In the previous analysis, the reduction of transmission coefficient has not be examined by the other experiment. Then in this study, we tried to determine the parameters C1, C2 in Eq. (11) experimentally by comparing the measurements of TEM observation results and XRR. The XRR from a GaAs layer with a thickness of 48 nm on Si substrate, where surface roughness σs was set to 5.5 nm and interface roughness σi was set to 0.7 nm, was calculated with various C1 and C2. After choosing the parameters C1, C2 so that the calculation result of XRR accorded with the experimental result in this GaAs layer structure, C1 = 0 and C2 = 0.2 were provided. In Fig. 13, the dashed line shows the calculation result of XRR. The calculation results reproduce the experimental results almost well. As such, we could examine the physically reasonable reduction of transmission coefficient.

In the previous analysis, when it was supposed that σ1 was 4.3 nm and σ2 was 0.7 nm in this XRR measurement data [37], different parameters C1 = 0.5 and C2 = 0.5 were provided although the agreement of the calculation result and the experimental result was not more good than this time result. This suggests that the experimental XRR result can be reproduced almost well if appropriate parameters are chosen for different structure, like as even using conventional XRR formalism. Now we have got the parameters C1 = 0 and C2 = 0.2, but do not get physical grounds of the value of the parameters. It is thought that the value of the parameter C1, C2 depends on the structure of a parallel direction on the surface in the surface roughness and the interface roughness. Therefore, the investigation about many samples will be necessary in future.

The result of interfacial roughness by using the conventional XRR formulae showed large difference with the TEM result, and derived wrong structure of surface. While, the result by new improved formalism reproduce the TEM result, but need appropriate parameters in transmission coefficient. It shows that new improved XRR formalism derives more accurate analysis of the XRR from a multilayer surface, but the reduced Fresnel coefficients with physical grounds in the reflectivity equation are need in further research and we continue to discuss the refining this theory in next section.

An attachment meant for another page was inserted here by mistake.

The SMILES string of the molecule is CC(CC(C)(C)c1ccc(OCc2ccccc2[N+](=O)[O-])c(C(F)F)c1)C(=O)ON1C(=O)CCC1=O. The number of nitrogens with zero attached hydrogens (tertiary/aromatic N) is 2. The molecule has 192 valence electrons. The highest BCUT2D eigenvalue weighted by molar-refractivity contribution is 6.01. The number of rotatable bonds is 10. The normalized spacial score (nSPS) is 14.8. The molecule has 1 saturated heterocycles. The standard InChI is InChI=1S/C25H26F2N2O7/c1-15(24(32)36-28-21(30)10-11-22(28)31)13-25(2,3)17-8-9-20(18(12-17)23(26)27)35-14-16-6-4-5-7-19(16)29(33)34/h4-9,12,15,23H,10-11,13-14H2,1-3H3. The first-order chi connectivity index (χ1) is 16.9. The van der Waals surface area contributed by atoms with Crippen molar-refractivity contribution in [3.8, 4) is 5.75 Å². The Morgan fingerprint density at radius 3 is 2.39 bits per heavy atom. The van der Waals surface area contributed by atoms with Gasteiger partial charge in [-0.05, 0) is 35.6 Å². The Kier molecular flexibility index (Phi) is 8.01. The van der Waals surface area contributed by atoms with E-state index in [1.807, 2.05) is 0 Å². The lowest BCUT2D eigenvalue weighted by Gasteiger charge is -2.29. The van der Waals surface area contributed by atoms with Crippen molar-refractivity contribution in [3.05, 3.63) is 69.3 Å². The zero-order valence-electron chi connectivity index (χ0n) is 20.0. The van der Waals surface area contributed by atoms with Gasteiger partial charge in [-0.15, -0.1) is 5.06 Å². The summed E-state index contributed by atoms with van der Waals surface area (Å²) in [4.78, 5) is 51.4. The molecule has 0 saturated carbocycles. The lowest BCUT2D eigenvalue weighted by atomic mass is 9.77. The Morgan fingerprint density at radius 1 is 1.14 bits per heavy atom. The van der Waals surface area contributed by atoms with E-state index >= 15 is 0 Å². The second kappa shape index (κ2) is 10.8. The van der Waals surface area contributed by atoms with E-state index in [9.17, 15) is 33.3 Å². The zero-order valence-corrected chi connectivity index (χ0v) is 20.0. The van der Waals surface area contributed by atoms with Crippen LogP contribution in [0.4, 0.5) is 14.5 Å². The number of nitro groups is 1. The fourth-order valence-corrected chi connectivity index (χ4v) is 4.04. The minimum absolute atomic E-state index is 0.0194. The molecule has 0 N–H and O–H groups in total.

Figure 13. Solid line shows measured XRR from a GaAs layer with a thickness of 48 nm on a Si substrate. Dashed line shows calculated reflectivity by improved formalism with the parameters C1 = 0, C2 = 0.2 for reproducing measurement XRR when σ1 is 5.5 nm and σ2 is 0.7 nm.

4. Surface and Interface Roughness Estimations by X-ray Reflectivity with AFM Observation and RBS Measurements

For deriving more accurate formalism of x-ray reflectivity, combination of XRR with other analytical techniques could be useful. We tried to compare the measurements of the surface roughness of the same sample by x-ray reflectivity (XRR) with atomic force microscopy (AFM) and high-resolution Rutherford backscattering spectroscopy (HRBS). XRR is generally less sensitive to the interface roughness σi compared with the surface roughness σs. AFM is widely used to measure the surface structures, and HRBS is widely used to measure the interface structures [42]. Although HRBS cannot directly measure the interface roughness it can measure the film thickness and its dispersion σt. With the help of the HRBS measurement, XRR can provide more accurate estimate of the interface roughness σi.

4.1. Sample Preparation

Two samples of silicon wafers having a thin SiO2 layer were prepared by the following methods. The sample A was prepared by thermal oxidizing of a Si(001) wafer. The thickness of the prepared SiO2 layer is about 5 nm. The other sample B was prepared by vacuum deposition of an additional SiO2 layer of about 2 nm on the sample A at room temperature. The roughness of the SiO2/Si interface is expected to be the same as the sample A although the surface roughness should be increased after the deposition. The surface and interface roughnesses of these samples were measured by XRR, AFM and HRBS.

4.2. AFM Observation

The surfaces of sample A and sample B were observed by atomic force microscopy (AFM). Figure 14 show the AFM images and the roughness profiles of sample A and sample B, respectively. The r.m.s. roughness σs at the area of 1 × 1 µm2 of the SiO2 surfaces of sample A and sample B in Figures 14 (a) - (b) were about 0.17 nm both, and those at the area of 10 × 10 µm2 in Figures 14 (c) - (d) were about 0.24 nm both. AFM observation shows that the surface roughness was hardly a change before and after vapor deposition of the SiO2.

Fig. 14(a). The AFM images and the roughness profiles of sample A (in the area of 1μm square).

Fig. 14(b). The AFM images and the roughness profiles of sample B (in the area of 1μm square).

Fig. 14(c). The AFM images and the roughness profiles of sample A (in the area of 10 μm square).

Fig. 14(d). The AFM images and the roughness profiles of sample B (in the area of 10 μm square).

4.3. HRBS Measurement